Over P211 million was wiped off Botswana Telecommunications Corporation Limited (BTCL)’s cash reserves. Further, profits declined by a staggering P55 million, all indications that the company is on a slump. KEABETSWE NEWEL reports.
Inside BTCL financial results for the year ended 31 March 2019, Managing Director (MD) Anthony Masunga confesses that he is suffocating, because of competition. His company is experiencing declines in subscriptions. The decline in subscriber base means that BTCL might be losing some of its customers, piling pressure on the BTCL bottom line.
Even though consumers tend to use multiple sim cards in Botswana, Mascom Wireless retains the largest subscriber base. It has a subscriber base in excess of 1.8 million giving it a market share of just over 53 percent of the Botswana mobile telecoms market. Orange has around 900 000 while Be Mobile trails behind with around 300 000.
BTCL profit after tax (PAT) fell 25 percent from P217 million to just P162 million. A massive P55 million was wiped off the profits due to an 8 percent decline in total revenue to P1.46 billion as compared to P1.58 billion seen during the previous reporting period.
The overall decline in revenue is mainly attributable to unfavourable trading conditions which saw restrained consumer spend, resulting in a 12 percent decline on the mobile business despite the introduction of new products and services in the market and other initiatives to promote uptake.According to Masunga, other revenue lines such as, fixed voice remained relatively flat whilst fixed broadband declined marginally.
“The telecommunications sector in general registered suppressed revenues for the period due to the reduced spending power of consumers. In line with global trends, consumers continued to switch to newer and cheaper alternative products with lower margins, especially data centric services thus increasing pressure on margins,” he said.
According to Masunga, the revenue decline is mainly attributable to pressure on mobile revenue, as other revenue lines remained relatively flat. It means that its mobile network line is suffocating.
In 2018, BTCL had around P517 million as cash and cash equivalents (cash reserves), but the figure fell to P305 million, signs that the company is bleeding cash.
On the mobile phone side, BTCL faces tough competition from its longtime rivals, Mascom Wireless and Orange Botswana, which enjoy technical support from its international partners. Mascom is controlled by South African mobile giant, MTN, which is the technical brains behind Mascom’s product and service offering.
Orange on the other is also part of the French mobile company, Orange, which also backs up its Botswana subsidiary.
BTCL gets its technical support from Vodafone, a UK based firm. The partnership agreement was signed prior to listing on the Botswana Stock Exchange Limited (BSEL), then under stewardship of former MD, Paul Taylor, who was booted out shortly after he signed the deal and listed BTCL.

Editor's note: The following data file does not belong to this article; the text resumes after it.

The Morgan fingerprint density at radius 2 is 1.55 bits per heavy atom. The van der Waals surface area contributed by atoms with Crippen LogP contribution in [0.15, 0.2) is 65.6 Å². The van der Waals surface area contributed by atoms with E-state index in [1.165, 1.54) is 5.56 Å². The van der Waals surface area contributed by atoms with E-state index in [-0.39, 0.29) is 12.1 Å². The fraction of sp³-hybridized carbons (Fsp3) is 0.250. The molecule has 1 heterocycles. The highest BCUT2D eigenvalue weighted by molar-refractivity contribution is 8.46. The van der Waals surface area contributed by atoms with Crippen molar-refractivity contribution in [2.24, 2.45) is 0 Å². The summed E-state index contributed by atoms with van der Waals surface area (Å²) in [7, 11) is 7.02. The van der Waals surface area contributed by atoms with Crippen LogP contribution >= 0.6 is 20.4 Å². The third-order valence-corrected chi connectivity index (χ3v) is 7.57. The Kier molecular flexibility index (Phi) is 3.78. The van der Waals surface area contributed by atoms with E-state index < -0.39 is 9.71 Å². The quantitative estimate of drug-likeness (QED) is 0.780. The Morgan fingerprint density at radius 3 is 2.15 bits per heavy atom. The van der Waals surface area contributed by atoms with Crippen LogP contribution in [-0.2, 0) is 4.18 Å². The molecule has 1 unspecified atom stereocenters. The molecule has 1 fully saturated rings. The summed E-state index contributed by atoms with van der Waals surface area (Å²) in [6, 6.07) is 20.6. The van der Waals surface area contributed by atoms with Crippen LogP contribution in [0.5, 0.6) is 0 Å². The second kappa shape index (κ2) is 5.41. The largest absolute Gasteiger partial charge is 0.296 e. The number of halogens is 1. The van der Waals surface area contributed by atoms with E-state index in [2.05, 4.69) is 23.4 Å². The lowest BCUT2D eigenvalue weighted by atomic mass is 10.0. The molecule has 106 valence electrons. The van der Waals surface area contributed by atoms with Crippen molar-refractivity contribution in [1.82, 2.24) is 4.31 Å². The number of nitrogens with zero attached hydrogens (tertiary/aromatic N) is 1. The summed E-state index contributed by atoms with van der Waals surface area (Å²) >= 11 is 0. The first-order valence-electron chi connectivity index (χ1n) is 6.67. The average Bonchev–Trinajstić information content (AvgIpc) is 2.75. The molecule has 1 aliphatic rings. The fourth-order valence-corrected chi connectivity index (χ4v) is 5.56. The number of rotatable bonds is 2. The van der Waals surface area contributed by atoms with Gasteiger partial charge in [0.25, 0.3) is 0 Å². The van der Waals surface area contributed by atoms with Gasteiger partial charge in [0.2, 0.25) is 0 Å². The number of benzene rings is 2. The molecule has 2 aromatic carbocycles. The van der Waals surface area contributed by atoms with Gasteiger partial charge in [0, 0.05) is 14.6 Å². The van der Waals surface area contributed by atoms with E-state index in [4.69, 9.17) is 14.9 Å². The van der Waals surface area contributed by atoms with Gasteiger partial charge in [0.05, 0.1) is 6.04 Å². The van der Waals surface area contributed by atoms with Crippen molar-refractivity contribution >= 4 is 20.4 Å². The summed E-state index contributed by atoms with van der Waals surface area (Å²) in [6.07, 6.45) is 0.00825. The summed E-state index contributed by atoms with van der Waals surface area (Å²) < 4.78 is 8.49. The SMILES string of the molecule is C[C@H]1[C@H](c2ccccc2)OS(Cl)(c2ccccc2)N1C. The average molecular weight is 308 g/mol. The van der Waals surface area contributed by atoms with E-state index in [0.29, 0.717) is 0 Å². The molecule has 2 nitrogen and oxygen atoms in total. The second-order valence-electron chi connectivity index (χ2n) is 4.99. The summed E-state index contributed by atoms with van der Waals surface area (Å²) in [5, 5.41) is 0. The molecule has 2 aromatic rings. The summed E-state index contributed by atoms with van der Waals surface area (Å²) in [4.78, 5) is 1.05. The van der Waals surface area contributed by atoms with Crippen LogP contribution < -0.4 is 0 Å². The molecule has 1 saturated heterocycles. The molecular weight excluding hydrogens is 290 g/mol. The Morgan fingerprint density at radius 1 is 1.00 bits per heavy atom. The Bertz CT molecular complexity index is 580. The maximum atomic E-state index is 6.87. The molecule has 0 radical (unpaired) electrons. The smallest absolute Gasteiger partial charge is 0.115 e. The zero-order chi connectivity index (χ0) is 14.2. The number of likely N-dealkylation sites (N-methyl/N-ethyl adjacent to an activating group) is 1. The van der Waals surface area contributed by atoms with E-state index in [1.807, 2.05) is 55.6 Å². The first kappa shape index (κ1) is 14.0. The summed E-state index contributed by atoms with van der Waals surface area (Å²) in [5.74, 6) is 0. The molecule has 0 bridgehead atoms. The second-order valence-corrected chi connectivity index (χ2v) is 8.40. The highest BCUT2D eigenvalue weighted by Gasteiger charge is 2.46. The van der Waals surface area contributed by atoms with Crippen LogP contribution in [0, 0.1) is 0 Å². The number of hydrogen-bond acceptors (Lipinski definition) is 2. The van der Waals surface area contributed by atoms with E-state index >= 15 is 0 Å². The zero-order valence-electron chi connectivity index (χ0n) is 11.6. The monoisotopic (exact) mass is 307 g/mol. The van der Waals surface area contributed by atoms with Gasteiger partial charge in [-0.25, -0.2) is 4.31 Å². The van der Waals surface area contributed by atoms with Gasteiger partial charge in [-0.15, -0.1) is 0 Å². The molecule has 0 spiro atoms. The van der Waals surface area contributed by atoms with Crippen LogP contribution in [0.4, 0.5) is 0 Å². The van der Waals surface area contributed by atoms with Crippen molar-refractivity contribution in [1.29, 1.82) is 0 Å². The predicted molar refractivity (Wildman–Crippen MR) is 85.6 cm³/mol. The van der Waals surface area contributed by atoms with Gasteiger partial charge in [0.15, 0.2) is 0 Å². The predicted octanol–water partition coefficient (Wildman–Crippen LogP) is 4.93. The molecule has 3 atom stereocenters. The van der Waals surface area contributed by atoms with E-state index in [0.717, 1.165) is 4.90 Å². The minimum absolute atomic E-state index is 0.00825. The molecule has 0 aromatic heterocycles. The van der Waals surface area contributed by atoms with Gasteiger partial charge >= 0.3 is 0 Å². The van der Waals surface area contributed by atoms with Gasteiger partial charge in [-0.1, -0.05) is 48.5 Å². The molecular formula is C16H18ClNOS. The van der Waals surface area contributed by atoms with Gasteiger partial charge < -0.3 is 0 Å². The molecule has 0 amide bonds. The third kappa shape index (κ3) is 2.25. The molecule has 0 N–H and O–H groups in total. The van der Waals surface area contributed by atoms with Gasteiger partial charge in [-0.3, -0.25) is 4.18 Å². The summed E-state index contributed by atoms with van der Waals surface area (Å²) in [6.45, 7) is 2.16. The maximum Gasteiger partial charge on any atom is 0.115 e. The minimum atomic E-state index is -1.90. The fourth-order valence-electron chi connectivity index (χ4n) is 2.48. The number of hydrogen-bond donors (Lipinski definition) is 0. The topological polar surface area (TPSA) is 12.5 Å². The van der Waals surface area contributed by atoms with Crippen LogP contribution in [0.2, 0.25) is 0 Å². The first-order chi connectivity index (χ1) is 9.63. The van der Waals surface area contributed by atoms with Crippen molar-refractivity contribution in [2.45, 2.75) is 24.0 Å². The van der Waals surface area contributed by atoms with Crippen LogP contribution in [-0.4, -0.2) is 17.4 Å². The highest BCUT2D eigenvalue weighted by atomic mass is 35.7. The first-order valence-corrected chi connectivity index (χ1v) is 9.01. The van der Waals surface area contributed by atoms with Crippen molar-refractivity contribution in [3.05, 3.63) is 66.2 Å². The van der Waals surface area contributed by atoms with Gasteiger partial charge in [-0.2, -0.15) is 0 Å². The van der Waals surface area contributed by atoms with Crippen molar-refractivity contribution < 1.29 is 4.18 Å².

BTCL is the smallest network provider with about 17 percent market share which grew by a paltry 2 percent from the previous year. Mascom enjoys 53 percent of the Botswana mobile telecoms market ahead of Orange with 32 percent.
Unlike Mascom and Orange, BTCL under Masunga’s captaincy is conservative and lacks innovation and creativity for an ITC firm. Their services are limited to fixed line, mobile services (voice, SMS, data) and fixed broadband. Masunga admits to tight competition in the mobile line division. He however takes solace in that his company is still the dominant player in the fixed broadband market with 65 percent market share. But even his area of dominance is under threat from an increase in competition in the space from new and existing players.
Fixed services constitute 37 percent of BTCL product portfolio, mobile 35 percent and broadband 29 percent.
Under internet services, BTCL faces tough competition from Internet Services Providers (ISPs) which eat right into the BTCL market share. Mascom and Orange have even diversified to the money market and are giving banks a run for their money through mobile money services. Mascom has a product called My Zaka, in which customers can deposit money, send money, transact, pay bills and any other transaction at the tip of their fingers. The mobile money platform has grown beyond comprehension, and is making millions for the two mobile phone giants.
Orange Botswana remains the lead Mobile money operator in Botswana with a larger market share of the mobile money services sector, ahead of the yellow brand Mascom Wireless and Be Mobile. Orange Money customer base has grown an average of 34 percent per annum from 2014 to exceed 600,000 in 2018, according to the mobile operator. The growth has made Orange Money the leader in the market, capturing about 71 percent of the mobile money market, “in comparison to the addressable population, we have made some gains on this front as we estimate Orange Money accounts to represent +40 percent of this population.”
The mobile money platforms make heaps of cash for Orange and Mascom, which is a diversity to their traditional services. BTC’s mobile money services has long been discontinued. All three mobile operators offer mobile money services, though BTC Mobile has put on hold registration of new subscribers since quarter 1 of 2016 due to the envisaged revamp of the service. BOCRA says Orange Botswana was the market leader at 72 percent market share, followed by Mascom Wireless at 27 percent market share and BTC Mobile at 1 percent. In the previous year, Orange’s market share was 68 percent followed by Mascom with 31 percent and lastly BTC Mobile with 1 percent.